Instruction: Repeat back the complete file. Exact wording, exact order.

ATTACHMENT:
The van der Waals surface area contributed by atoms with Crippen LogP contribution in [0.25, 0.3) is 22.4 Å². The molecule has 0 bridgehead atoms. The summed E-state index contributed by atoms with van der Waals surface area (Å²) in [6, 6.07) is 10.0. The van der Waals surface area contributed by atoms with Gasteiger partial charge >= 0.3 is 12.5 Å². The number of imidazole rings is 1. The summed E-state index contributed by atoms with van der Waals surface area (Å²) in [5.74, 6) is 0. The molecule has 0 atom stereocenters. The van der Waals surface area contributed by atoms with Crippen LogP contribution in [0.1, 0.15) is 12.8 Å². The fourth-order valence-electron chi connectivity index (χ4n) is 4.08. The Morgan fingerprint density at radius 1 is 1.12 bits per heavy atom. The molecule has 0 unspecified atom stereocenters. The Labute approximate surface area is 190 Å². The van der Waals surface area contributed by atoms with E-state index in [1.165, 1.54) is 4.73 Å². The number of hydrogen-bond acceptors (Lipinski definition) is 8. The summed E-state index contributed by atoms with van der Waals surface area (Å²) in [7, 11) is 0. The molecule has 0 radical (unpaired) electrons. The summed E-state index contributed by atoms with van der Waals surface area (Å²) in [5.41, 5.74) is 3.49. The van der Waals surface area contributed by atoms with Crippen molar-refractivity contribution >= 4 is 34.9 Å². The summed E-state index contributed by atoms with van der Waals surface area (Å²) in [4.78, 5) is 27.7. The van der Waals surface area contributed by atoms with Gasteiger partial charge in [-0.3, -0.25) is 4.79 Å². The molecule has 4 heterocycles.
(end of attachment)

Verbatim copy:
The van der Waals surface area contributed by atoms with Crippen LogP contribution in [0.25, 0.3) is 22.4 Å². The molecule has 0 bridgehead atoms. The summed E-state index contributed by atoms with van der Waals surface area (Å²) in [6, 6.07) is 10.0. The van der Waals surface area contributed by atoms with Gasteiger partial charge >= 0.3 is 12.5 Å². The number of imidazole rings is 1. The summed E-state index contributed by atoms with van der Waals surface area (Å²) in [5.74, 6) is 0. The molecule has 0 atom stereocenters. The van der Waals surface area contributed by atoms with Crippen LogP contribution in [0.1, 0.15) is 12.8 Å². The fourth-order valence-electron chi connectivity index (χ4n) is 4.08. The Morgan fingerprint density at radius 1 is 1.12 bits per heavy atom. The molecule has 0 unspecified atom stereocenters. The Labute approximate surface area is 190 Å². The van der Waals surface area contributed by atoms with E-state index in [1.165, 1.54) is 4.73 Å². The number of hydrogen-bond acceptors (Lipinski definition) is 8. The summed E-state index contributed by atoms with van der Waals surface area (Å²) in [7, 11) is 0. The molecule has 0 radical (unpaired) electrons. The summed E-state index contributed by atoms with van der Waals surface area (Å²) in [5.41, 5.74) is 3.49. The van der Waals surface area contributed by atoms with Crippen molar-refractivity contribution >= 4 is 34.9 Å². The summed E-state index contributed by atoms with van der Waals surface area (Å²) in [4.78, 5) is 27.7. The van der Waals surface area contributed by atoms with Gasteiger partial charge in [-0.3, -0.25) is 4.79 Å². The molecule has 4 heterocycles.